I am not convinced that the City bureaucracy that does not value accountability and good government will allow her to reform the union. And so I wrote in my letter on behalf of the No Kill Advocacy Center asking the City Council to appoint her and give her a chance, but warning them that if she does not succeed, “it will be because of a failed bureaucracy that did not give her the latitude and tools to do the job humanely.”
So that’s it. That’s Mancuso and company’s proof of my “web of corruption”: A letter in support of a shelter director with a track record of success, an e-mail to a group answering four questions, reimbursement for a flight, and a reprint of my blog. I guess if you wrap mundane allegations in a lot of exaggerated and hyperbolic language, you might succeed in convincing yourself that it is worth the price of a domain name. But from the outside looking in, it reeks of desperation and just goes to underscore how much progress the No Kill movement has made.
August 3, 2010 by Nathan J. Winograd
No Kill Conference 2010 brought hundreds of animal lovers from 39 states and four countries to the George Washington School of Law in Washington D.C. where the most successful shelter directors, animal lawyers, and shelter reformers nationwide shared insights and strategies to end the systematic killing of animals in our nations pounds and shelters. The attendees heard from directors of open admission shelters with save rates between 92% and 96%. They heard from lawyers who have passed laws making it illegal for shelters to kill animals in a wide variety of contexts and who have successfully saved the lives of animals who shelters were determined to kill. And they heard from reformers who have succeeded in passing laws to end the needless killing of animals in their community. In the keynote address, after a brief introduction welcoming attendees, sharing our movement’s successes, the increase in No Kill communities throughout the United States and indeed the world, and laying out the vision of the conference, I talked about the future…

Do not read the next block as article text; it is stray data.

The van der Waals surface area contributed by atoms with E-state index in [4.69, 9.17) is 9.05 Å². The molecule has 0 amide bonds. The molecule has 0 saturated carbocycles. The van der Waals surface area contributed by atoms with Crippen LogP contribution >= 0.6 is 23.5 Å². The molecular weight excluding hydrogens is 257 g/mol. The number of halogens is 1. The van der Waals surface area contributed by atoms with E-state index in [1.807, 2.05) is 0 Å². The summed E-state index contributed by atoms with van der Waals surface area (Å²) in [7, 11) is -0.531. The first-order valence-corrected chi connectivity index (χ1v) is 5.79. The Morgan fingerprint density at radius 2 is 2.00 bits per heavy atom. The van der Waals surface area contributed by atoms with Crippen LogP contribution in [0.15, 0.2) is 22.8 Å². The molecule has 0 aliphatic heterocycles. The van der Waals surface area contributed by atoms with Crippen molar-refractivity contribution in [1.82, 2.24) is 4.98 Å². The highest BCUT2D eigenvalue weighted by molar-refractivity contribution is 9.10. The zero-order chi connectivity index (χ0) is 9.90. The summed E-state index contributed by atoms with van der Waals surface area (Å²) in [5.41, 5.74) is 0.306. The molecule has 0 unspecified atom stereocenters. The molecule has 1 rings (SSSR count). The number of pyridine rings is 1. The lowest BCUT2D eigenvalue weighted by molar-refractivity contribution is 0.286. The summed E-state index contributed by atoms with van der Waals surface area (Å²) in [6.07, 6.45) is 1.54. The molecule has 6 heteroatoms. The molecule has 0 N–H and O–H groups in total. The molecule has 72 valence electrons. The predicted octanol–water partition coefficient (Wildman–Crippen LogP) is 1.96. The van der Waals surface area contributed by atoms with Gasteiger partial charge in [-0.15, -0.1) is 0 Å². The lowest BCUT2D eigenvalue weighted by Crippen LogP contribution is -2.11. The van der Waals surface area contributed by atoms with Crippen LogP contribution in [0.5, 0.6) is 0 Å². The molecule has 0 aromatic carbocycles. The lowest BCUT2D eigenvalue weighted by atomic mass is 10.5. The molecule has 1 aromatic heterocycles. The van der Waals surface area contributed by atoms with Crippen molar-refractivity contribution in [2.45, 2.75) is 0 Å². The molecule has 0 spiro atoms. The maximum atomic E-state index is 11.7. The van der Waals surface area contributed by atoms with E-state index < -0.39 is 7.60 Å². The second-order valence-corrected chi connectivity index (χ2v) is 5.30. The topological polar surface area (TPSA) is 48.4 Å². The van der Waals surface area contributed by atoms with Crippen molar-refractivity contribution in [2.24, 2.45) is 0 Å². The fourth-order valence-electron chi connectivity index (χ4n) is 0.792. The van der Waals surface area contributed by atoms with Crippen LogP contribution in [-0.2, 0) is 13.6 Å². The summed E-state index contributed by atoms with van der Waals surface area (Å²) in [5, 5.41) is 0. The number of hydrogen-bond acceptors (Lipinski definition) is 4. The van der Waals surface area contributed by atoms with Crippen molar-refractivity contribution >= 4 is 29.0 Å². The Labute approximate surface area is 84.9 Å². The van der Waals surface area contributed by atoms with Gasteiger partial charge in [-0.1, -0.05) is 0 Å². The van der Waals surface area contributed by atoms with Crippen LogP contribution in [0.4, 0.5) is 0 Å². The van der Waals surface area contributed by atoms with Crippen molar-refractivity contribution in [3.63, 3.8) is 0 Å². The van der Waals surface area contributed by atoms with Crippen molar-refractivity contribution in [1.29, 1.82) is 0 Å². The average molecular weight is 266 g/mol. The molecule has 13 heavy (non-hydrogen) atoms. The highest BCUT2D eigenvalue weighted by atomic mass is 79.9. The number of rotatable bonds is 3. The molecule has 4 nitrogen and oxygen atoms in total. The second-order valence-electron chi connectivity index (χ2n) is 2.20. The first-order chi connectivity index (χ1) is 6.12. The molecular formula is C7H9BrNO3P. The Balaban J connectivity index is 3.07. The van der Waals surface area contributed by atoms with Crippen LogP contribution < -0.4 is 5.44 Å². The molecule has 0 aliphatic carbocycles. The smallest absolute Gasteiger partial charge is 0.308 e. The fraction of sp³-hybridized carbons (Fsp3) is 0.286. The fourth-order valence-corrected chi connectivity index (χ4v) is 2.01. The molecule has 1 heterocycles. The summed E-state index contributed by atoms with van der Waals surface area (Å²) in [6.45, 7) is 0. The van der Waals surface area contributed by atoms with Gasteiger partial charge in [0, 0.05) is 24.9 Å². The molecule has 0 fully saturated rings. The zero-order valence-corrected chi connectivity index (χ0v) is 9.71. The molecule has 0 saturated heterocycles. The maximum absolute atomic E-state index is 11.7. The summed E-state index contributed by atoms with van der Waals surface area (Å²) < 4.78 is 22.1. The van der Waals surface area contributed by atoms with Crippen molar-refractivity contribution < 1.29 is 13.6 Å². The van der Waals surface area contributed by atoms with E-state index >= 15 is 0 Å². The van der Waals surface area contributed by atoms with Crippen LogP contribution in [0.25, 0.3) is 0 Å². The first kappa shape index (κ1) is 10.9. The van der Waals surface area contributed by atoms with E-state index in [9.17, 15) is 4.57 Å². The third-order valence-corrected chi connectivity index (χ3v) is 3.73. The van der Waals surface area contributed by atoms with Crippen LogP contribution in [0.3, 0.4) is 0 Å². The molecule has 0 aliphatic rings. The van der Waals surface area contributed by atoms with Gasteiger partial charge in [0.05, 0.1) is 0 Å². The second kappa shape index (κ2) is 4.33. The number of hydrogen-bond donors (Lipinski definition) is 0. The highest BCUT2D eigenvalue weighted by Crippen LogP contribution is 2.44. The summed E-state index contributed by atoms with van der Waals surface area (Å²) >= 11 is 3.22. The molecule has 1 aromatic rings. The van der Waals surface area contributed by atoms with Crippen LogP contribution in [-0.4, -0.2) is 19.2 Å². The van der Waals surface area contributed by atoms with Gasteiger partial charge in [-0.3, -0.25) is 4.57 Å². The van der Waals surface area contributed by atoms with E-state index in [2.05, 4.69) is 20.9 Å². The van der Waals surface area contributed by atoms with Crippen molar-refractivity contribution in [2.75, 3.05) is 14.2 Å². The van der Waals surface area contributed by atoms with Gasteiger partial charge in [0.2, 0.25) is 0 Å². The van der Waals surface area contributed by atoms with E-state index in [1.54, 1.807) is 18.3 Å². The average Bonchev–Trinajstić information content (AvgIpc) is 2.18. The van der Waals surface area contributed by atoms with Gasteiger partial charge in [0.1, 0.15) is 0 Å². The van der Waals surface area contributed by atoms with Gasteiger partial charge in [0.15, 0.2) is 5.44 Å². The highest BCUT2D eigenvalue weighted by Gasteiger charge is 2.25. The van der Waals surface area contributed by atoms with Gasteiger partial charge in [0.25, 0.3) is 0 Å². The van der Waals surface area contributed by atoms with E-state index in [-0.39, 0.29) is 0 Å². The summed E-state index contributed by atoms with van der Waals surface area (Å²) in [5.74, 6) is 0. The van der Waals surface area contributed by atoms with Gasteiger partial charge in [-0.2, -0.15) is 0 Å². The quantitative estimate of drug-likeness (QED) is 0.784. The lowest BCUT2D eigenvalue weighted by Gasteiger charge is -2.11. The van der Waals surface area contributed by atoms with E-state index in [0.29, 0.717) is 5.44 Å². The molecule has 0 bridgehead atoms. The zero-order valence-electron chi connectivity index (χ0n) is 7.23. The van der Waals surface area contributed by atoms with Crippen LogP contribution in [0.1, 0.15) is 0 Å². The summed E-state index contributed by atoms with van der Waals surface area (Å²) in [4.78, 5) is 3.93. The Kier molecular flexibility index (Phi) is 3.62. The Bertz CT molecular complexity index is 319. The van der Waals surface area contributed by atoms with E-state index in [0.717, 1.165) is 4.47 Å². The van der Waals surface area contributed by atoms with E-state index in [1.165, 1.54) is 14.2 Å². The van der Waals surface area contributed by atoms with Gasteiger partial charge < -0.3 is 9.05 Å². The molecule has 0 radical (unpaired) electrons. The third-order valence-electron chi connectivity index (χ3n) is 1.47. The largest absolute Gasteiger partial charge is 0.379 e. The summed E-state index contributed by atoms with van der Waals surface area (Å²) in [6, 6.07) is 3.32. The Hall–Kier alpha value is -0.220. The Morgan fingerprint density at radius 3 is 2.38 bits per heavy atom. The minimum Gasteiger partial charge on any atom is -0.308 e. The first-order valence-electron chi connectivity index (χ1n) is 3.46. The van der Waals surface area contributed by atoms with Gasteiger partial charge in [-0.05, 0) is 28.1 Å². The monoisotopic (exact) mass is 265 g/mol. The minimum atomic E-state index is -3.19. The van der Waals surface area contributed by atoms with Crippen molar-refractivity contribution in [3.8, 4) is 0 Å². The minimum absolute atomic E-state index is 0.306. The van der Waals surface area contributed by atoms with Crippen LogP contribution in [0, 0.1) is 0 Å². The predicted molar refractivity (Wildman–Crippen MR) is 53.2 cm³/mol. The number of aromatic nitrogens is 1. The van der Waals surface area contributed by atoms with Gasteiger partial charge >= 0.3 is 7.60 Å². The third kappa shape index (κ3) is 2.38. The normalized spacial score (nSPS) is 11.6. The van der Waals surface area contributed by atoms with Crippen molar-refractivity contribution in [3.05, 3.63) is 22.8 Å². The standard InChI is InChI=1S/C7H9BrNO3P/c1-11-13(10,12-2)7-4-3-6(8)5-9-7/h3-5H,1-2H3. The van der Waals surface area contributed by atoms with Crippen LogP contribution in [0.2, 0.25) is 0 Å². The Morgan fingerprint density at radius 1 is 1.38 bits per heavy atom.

This conference is about the future. What it can hold if we commit ourselves wholeheartedly to building the infrastructure necessary to create and sustain a No Kill nation. To do that, we must demand the immediate implementation of the model that has ended the killing in communities across the nation so we can end the killing right now, today—the No Kill Equation. And then we must institutionalize that model to end the killing forever. That is why we are here. Not just at the No Kill Conference, but in Washington D.C., the seat of government; at a law school; in a conference that combines sheltering and law; in a room full of lawyers and law makers.
There is no doubt the No Kill movement has come into its own. The “adopt some and kill the rest” paradigm which has dominated our country for so long is being replaced. But to fully destroy it, to ensure it never rears its ugly head again; to ensure a more humane future, we must first take a backwards glance. We must put our cause in historical context in order to better understand who we are, what we should be fighting for, and how we should go about it.
We need more than leadership. We need more than directors willing to implement the No Kill Equation. Our goal is to build a more compassionate society for animals; to end their killing in “shelters” now and forever. That goal is new and different from social movements of the past, but the struggle to create a just and compassionate society is not. In that, we have a lot in common with other social movements and we can learn from them in order to achieve our goals.
The struggles they faced are often the same struggles we face. Regardless of whether your politics are to the left, to the right, or to the middle, how they overcame many of the same obstacles we face and how they achieved the ends they were seeking provides a roadmap for us to follow. History is our guide. Because all those movements shared an understanding that in order to create and sustain the changes they were seeking, they must ultimate change the legal landscape of our Republic. They must change the law.
Today, other than strays, most shelters can kill every single animal who comes through their doors. It doesn’t matter if they are healthy or sick, young or old, beautiful or ugly, friendly, scared, or aggressive, the choice is up to them. If the animal was surrendered by a family, he or she can be killed within minutes of arriving. No meager holding period. No chance at adoption. No food, water, or shelter. Just a trip from the front counter to the gas chamber or to be poisoned with an overdose from a bottle marked “Fatal-plus.”